Vikings keep big piece of puzzle by extending Rudolph

  • Article by: MATT VENSEL , Star Tribune
  • Updated: July 29, 2014 - 6:07 AM

– Kyle Rudolph knew something was up when General Manager Rick Spielman motioned for him to come over as Vikings players trickled off the field after Sunday’s practice.

He realized it was good news when Spielman shook his hand and pulled him in for a quick hug.

The Vikings were giving Rudolph a lucrative extension that made him one of the league’s highest-paid tight ends and kept him under contract until 2019.

“It’s a dream come true, to walk off the practice field and have Rick [call me over] and give me a big hug and say, ‘Congratulations. You earned it. We’re extremely happy to have you here for the next six years,’ ” Rudolph said. “Right there I couldn’t thank him enough. Publicly, I can’t thank him, the Wilf family, everyone involved to keep me here for the next six years enough.”

The new contract is an extension worth $36.5 million over five seasons. Rudolph, who will make $960,000 this year, got a $6.5 million signing bonus, and $19.4 million of the deal is guaranteed.

With 15 touchdowns, a Pro Bowl honor in 2012 and a shiny trophy for being named the MVP of that all-star game, Rudolph already has accomplished a lot in his first three NFL seasons. But both he and the Vikings expect much bigger things from Rudolph, especially with the tight end-friendly Norv Turner calling the plays, in 2014 and beyond.

“He’s a heck of a football player, but he’s a pleaser,” coach Mike Zimmer said. “He wants to buy into everything we’re doing. I think he really likes the direction of where things are going. And I like having those kind of guys on the team. I’m anticipating that he will continue to flourish, especially with Norv and [tight ends coach] Kevin Stefanski pushing him and getting him better.”

Rudolph, 24, is excited to play for Turner, who has turned talented tight ends into stars at pretty much every stop during his 30-year NFL coaching career, as Rudolph pointed out Monday. Tight ends such as Jay Novacek and Antonio Gates had some of their most productive seasons while playing for Turner, and Browns tight end Jordan Cameron had a breakout season a year ago when Turner was his offensive coordinator.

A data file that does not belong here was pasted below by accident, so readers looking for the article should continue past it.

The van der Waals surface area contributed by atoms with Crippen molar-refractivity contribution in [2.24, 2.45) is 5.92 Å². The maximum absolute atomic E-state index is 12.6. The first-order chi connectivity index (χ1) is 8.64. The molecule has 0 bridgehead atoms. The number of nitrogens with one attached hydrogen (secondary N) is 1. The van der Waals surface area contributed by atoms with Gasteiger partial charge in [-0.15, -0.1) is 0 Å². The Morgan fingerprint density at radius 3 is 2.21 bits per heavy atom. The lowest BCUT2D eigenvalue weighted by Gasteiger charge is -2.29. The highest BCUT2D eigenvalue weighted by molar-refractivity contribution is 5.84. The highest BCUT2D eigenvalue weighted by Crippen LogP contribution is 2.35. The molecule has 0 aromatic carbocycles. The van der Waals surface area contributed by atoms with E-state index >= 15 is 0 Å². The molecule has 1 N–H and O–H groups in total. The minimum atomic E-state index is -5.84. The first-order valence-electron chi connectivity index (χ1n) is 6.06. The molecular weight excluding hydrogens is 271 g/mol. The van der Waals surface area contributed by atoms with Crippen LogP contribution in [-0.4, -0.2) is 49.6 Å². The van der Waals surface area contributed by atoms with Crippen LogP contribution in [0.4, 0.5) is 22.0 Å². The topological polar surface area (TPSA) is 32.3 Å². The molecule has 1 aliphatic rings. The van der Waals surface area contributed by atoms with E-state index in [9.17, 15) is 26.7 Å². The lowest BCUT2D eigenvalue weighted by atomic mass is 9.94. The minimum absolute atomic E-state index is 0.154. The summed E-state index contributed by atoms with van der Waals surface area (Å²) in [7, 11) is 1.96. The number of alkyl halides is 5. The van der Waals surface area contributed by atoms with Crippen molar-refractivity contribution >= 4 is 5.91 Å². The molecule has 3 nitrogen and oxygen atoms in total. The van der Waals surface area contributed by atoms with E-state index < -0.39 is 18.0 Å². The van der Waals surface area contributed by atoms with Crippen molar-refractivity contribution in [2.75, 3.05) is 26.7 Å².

Nothing fancy

Rudolph caught 109 passes for 1,055 yards and 15 touchdowns his first three NFL seasons, including nine touchdowns during his 2012 Pro Bowl season.

He missed the final eight games of the 2013 season because of a fractured left foot and finished with only 30 catches for 313 yards and three touchdowns.

But the Vikings see him as a player on the rise — and he likes the direction the organization is headed in, too.

“It’s awesome to know that I’ll be here for the next six years,” Rudolph said. “The direction that this organization is headed, with the changes that we’ve made so far, with the new coaching staff, the young players, the new stadium, the Super Bowl coming here in 2018. There’s so many positive things going on right now around here.”

For now, Rudolph said he has no plans to splurge on himself. No new house. No new truck. He’s fine with the ones he has. Instead, the first thing he plans to do is keep a promise to his high school strength coach by building a new weight room at Elder High in Cincinnati.

“We’re happy to have him. I’m happy for him,” Zimmer said. “He’s a good guy, and I like when good guys get rewarded.”

Looking ahead

Rudolph, who was in the final year of his rookie contract, said negotiations with the Vikings started to pick up a couple of weeks ago. His agent, Brian Murphy, flew into the Twin Cities the day of the MLB All-Star Game and over the next two days started to build the framework of the deal with Spielman and Rob Brzezinski, the team’s vice president of football operations.

Joel Corry, a former agent who analyzes the business of the NFL for CBS Sports, said that Rudolph’s $36.5 million extension is similar to the one defensive end Everson Griffen received in that the Vikings are paying more for what they feel the players will do going forward, not their past performance.

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